(2) notional resident units.
The institutional units are grouped together into five mutually exclusive institutional sectors which together make up the total economy. The sectors (each sector is also divided into sub-sectors) are composed of the following types of units:
a) non-financial corporations
b) financial corporations
c) general government
e) non-profit institutions serving households.
Insurance and pension services comprise direct insurance, reinsurance, activities auxiliary to insurance services and pension and standardised guarantee services. Direct insurance can be classified into life insurance, freight insurance and other direct insurance. Pension and standardised guarantee services are divided into pension services and standardised guarantee services. These services are estimated or valuated rather based on service charges included in total insurance premiums than the total value of insurance premiums.Read the full definition of the concept
Insurance, pension and standardised guarantee schemes items include
a) non-life insurance technical reserve;
b) life insurance and annuity entitlements;
c) pension entitlements, claims of pension funds on pension managers, and entitlements to non-pension funds;
d) provisions for calls under standardised guarantees.
Intangible rights and assets acquired against a consideration (e.g. concessions, patents, licenses and trademarks). Intangible assets generated through internal development activities can be included on a prudent basis.Read the full definition of the concept
The intended use of a building is determined according to the purpose for which the largest part of the gross floor area of the building is used. The categories are as follows:
- residential buildings
- free-time residential buildings
- commercial buildings
- office buildings
- transport and communications buildings
- buildings for institutional care
- assembly buildings
- educational buildings
- industrial and mining and quarrying buildings
- energy supply buildings
- public utility buildings
- rescue services buildings
- agricultural buildings and livestock shelters
- other buildings.
The classification of the intended use of buildings is given in Statistics Finland's Handbook Classification of Buildings 2018. Not all the classes in the building classification are included in the Statitics Finland's building stock.
In the statistics on special education in comprehensive schools and in the statistics on pre-primary and comprehensive school education, intensified support refers to support to pupils on which a learning plan for intensified support has been drawn up. Intensified support is provided to pupils who need for their learning or school attendance regular support or simultaneously several forms of support (e.g. remedial teaching, part-time special education, school assistant or interpretation services) The support arranged for the pupil is recorded in the learning plan that is drawn up based on pedagogical assessment in co-operation with the pupil and his or her guardian.Read the full definition of the concept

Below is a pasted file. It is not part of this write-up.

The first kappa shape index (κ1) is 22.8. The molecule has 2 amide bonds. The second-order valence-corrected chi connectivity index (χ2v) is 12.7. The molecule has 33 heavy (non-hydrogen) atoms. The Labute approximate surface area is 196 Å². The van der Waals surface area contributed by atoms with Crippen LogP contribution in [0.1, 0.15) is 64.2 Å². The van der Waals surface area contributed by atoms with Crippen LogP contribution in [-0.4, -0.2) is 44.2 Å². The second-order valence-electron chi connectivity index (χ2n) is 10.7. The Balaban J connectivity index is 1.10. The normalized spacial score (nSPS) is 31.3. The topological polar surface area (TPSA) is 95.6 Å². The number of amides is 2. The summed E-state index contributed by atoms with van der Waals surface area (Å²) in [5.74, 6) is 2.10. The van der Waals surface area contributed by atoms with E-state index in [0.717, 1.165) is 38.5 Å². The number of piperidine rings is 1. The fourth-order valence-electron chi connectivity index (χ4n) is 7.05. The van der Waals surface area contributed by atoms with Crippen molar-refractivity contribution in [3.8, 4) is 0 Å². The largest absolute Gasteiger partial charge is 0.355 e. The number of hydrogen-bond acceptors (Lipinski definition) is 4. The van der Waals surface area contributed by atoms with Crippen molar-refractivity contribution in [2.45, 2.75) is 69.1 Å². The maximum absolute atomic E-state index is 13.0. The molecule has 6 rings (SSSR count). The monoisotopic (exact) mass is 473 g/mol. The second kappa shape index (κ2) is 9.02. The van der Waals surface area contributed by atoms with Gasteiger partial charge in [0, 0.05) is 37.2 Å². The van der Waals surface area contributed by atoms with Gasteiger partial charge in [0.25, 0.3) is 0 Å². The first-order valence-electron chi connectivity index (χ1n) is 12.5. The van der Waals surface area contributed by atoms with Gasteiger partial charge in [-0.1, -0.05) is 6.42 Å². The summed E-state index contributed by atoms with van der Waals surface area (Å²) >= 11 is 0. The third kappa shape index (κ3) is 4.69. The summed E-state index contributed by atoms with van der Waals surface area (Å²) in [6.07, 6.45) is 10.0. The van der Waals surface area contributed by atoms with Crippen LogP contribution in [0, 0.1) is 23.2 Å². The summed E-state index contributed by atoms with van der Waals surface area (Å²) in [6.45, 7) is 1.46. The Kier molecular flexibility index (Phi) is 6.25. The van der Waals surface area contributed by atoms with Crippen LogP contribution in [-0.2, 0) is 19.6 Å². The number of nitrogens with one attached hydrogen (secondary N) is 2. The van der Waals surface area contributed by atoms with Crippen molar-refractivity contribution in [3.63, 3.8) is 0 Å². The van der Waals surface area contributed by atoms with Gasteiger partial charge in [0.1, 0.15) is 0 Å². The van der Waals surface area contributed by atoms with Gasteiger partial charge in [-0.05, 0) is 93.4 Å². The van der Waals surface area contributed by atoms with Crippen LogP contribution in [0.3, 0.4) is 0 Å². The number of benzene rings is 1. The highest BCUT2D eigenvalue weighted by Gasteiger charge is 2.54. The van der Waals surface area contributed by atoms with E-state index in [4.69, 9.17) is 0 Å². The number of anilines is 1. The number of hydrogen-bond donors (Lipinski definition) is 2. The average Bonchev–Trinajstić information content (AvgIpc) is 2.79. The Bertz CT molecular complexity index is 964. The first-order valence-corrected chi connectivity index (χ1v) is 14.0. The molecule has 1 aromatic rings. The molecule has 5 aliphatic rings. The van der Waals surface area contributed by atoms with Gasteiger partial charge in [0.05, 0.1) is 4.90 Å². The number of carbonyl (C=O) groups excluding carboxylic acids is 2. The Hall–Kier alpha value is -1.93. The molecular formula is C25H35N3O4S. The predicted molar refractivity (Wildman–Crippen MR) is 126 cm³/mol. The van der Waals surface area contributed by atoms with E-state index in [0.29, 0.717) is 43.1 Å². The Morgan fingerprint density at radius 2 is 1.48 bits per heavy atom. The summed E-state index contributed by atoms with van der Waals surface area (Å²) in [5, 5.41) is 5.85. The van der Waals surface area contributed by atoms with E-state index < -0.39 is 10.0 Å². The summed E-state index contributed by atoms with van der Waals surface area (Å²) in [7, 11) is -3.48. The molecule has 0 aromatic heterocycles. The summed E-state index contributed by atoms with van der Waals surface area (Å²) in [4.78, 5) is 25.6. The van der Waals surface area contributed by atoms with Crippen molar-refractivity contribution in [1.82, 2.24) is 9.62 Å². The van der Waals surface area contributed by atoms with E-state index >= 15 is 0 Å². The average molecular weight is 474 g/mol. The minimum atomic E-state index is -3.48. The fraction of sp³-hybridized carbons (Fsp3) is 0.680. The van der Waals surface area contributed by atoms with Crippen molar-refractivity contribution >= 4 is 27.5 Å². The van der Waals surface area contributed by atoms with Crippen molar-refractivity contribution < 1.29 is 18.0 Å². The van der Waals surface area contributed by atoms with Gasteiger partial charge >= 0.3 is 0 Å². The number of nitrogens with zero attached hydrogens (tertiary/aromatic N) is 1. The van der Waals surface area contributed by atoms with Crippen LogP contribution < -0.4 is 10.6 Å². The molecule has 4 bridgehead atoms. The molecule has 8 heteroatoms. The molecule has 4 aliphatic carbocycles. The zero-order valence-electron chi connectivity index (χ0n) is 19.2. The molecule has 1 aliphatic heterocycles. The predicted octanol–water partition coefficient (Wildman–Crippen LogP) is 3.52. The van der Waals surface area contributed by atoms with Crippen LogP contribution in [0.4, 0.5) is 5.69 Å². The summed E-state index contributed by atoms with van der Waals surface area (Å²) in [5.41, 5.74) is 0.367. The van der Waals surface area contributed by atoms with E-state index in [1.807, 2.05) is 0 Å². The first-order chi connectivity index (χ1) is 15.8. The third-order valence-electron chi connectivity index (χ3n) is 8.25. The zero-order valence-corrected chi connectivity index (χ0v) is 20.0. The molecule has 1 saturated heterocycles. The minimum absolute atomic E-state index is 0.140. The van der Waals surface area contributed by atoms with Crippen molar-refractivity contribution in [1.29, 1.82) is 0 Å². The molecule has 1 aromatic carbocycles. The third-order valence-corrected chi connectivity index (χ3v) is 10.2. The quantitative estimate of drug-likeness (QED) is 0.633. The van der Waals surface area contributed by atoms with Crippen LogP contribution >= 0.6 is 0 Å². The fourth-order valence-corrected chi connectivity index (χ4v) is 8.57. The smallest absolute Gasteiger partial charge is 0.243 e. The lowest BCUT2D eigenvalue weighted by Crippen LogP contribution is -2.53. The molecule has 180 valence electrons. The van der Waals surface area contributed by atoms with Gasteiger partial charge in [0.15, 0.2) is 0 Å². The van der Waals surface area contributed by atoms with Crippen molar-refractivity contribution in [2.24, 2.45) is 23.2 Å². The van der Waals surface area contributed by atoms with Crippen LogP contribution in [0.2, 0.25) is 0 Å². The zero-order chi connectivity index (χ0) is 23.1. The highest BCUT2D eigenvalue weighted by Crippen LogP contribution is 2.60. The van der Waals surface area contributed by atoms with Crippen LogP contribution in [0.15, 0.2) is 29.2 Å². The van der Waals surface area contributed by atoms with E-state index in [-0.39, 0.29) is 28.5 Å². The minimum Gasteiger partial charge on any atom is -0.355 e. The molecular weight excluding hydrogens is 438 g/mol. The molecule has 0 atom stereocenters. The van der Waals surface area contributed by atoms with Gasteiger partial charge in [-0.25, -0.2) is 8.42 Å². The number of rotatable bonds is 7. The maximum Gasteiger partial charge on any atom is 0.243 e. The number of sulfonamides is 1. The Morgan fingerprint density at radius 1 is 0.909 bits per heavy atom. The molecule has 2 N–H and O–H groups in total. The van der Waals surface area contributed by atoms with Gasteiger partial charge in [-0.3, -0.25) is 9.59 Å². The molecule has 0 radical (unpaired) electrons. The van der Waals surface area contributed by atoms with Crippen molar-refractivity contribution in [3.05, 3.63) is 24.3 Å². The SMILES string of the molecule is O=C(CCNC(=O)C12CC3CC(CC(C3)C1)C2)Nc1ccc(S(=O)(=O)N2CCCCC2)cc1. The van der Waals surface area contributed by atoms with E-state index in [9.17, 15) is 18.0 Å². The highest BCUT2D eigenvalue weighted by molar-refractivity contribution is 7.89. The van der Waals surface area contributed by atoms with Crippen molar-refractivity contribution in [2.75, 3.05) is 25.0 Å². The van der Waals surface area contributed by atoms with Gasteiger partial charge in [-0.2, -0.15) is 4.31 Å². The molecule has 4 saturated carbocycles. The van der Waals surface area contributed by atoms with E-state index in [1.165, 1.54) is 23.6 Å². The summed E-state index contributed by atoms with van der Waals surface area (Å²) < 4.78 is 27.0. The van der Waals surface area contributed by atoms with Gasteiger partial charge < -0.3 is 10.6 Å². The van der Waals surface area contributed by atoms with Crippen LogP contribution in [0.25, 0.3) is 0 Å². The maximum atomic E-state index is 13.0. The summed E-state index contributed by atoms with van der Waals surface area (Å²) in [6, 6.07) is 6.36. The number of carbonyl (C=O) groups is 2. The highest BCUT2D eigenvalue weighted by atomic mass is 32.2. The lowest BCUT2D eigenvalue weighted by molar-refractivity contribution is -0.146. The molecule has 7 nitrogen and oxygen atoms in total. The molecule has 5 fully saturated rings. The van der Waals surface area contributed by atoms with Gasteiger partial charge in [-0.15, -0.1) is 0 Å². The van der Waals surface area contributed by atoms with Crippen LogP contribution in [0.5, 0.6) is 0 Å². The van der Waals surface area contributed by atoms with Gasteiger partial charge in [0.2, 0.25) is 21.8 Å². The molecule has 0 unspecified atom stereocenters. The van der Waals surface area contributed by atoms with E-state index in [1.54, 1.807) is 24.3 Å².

Intermediate cause of death refers to the condition which leads from the underlying cause of death to the immediate cause of death. The intermediate cause of death is recorded in the death certificate and saved in the statistical data files, but it is not used in the compilation of annual statistics.Read the full definition of the concept
Intermediate consumption consists of the value of the goods and services consumed as inputs by a process of production, excluding fixed assets whose consumption is recorded as consumption of fixed capital. The goods and services may be either transformed or used up by the production process.
Products used for intermediate consumption should be recorded and valued at the time they enter the process of production. They are to be valued at the purchasers’ prices for similar goods or services at that time.
In connection with environmental protection expenditure, intermediate consumption describes self-used environmental production (=environmental protection expenditure) generated during production from auxiliary activities, which are needed for primary or secondary production.
For example, self-used environmental production includes use of energy and materials, wages and salaries, service operations, etc.
An enterprise that is a subsidiary company of an enterprise group and at the same time has one or more subsidiary companies.Read the full definition of the concept